While I remain a strong advocate for improving the TJ admission process as well as increasing student diversity, I cannot support Superintendent Brabrand’s proposed changes that include a Regional Merit-based Lottery. At a minimum, his overall proposal lacks essential data analysis and stakeholder input from our TJ faculty, our university research consultants (current advisors to the Board on Advanced Academic instruction), and the public. As a former Georgetown University Admissions Officer, I am keenly aware of successful practices to strengthen diversity. Thus, I am currently working with several board members to develop more effective solutions for improving TJ’s current admissions practices.

At a more macro-level, I believe transparency and authentic community engagement are paramount to ensuring public trust in government. Therefore, I am troubled that the School Board (and the public) only received Superintendent Brabrand’s proposal a few hours before our September 15th work session. This prevented board members from carefully examining the merits & challenges of his proposal, prior to our public discussion and deliberation. Given the Board concluded its public meeting with over 20 “Next Step” questions, I do not support the adoption of his current proposed changes by October 8th. Contrary to Superintendent Brabrand’s assertions, FCPS is only required to submit an annual October 1 report (to the Governor) on its TJ diversity goals and the status of these goals. Thus, FCPS can meet this requirement without prematurely committing itself to potentially harmful changes to the admissions process. 

A town hall scheduled for Wednesday at 7 p.m. will be streamed here.


An interview with WCRA tennis coach Mitchell Frank

Tennis has taken Mitchell Frank all over the world for a decorated career that included competing in grand slam tournaments and winning six national championships at the University of Virginia. Last spring, Frank returned to the neighborhood where he grew up to helm the tennis program at the Wakefield Chapel Recreation Association.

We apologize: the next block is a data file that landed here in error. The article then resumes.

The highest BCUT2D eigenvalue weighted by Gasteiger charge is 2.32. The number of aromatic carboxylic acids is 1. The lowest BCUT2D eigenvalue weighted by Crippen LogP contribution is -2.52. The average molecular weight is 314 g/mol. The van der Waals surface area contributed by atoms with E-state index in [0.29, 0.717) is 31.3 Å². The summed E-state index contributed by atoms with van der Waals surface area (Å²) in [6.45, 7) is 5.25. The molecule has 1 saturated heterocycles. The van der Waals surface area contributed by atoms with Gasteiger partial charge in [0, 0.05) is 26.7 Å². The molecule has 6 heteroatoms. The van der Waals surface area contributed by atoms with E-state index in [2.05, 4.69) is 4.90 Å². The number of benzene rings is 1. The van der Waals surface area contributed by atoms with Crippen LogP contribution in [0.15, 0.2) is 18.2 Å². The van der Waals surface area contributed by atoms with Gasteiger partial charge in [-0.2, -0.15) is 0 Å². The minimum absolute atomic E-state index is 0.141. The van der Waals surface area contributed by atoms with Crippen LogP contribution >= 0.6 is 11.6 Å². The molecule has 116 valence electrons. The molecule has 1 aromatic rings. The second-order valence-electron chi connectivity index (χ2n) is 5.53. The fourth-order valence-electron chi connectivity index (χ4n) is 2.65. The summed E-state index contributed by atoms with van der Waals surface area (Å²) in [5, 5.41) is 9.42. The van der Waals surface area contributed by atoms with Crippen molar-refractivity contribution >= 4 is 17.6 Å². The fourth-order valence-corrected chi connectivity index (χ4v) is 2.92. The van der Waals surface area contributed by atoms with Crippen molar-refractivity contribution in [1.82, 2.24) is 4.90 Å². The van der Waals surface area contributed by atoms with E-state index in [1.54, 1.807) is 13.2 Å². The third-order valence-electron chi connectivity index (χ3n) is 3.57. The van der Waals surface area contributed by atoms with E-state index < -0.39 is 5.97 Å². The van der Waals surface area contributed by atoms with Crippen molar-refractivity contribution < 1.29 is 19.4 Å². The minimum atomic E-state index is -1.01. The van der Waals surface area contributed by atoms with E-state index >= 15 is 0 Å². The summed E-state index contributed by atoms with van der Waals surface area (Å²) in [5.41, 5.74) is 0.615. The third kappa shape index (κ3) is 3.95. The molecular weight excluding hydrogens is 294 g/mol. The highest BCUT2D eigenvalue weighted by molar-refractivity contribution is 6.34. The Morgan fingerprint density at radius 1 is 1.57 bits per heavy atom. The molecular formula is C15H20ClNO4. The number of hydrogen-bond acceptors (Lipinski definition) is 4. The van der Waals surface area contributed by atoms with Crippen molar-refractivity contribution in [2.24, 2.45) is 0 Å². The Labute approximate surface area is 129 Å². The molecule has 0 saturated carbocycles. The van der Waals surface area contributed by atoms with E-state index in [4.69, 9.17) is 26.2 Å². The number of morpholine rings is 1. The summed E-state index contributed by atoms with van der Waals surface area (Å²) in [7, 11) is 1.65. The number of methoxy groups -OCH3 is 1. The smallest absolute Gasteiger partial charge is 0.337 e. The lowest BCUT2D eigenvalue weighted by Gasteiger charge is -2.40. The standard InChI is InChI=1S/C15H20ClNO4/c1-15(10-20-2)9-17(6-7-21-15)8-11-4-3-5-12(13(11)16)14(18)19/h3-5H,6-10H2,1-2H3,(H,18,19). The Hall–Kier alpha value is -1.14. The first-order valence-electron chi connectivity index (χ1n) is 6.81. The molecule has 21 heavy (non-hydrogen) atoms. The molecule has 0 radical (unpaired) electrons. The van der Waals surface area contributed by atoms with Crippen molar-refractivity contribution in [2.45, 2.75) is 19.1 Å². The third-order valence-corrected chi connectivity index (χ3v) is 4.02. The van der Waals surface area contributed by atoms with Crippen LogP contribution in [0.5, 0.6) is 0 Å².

Since then, he has reinvigorated a program that had been suffering from declining enrollment. He’s also had to adapt his business model to Covid-19, rolling out new rules to avoid spreading the virus including that children must remain 10 feet apart during lessons.

An interview with Frank is below, edited for length and clarity.

Q: Hi Mitchell! How old were you when you first started playing tennis?

The first time I picked up a racket was actually at the courts at Wakefield Chapel when I was 4 years old. I went out and hit my first balls with my mom there, but I didn't get serious about tennis until I was 11.

Q: What caused you to get serious?

When I was 11, football was my main sport. What happened was, my friend from Wakefield Chapel—he was a more serious tennis player than I was. He went to this winter camp at the Fairfax Racquet Club, and he was like, “Hey man, you should come over and check this out.” So I went and met my first coach there and I loved the camp. It was like the best thing I'd ever experienced. And I had kind of gotten sick of football—I was even getting headaches and stuff. Deep down I kind of realized, “Hey I really like this.”

Q: Did you learn things that have affected your coaching style today?

I think the most important thing is that the kids have fun. Always my number one thing—the base of the pyramid—is that you're developing a passion for the sport. No kid is going to be good at something if they're not passionate about it, in my opinion. The second pillar that I try to utilize in my coaching is that the kids have to feel like you’re having fun. You want them to be able to come and talk to you about more than just their forehand and backhand and serve. You want them to feel like they can talk to you about issues that they have outside of tennis. You can be a mentor.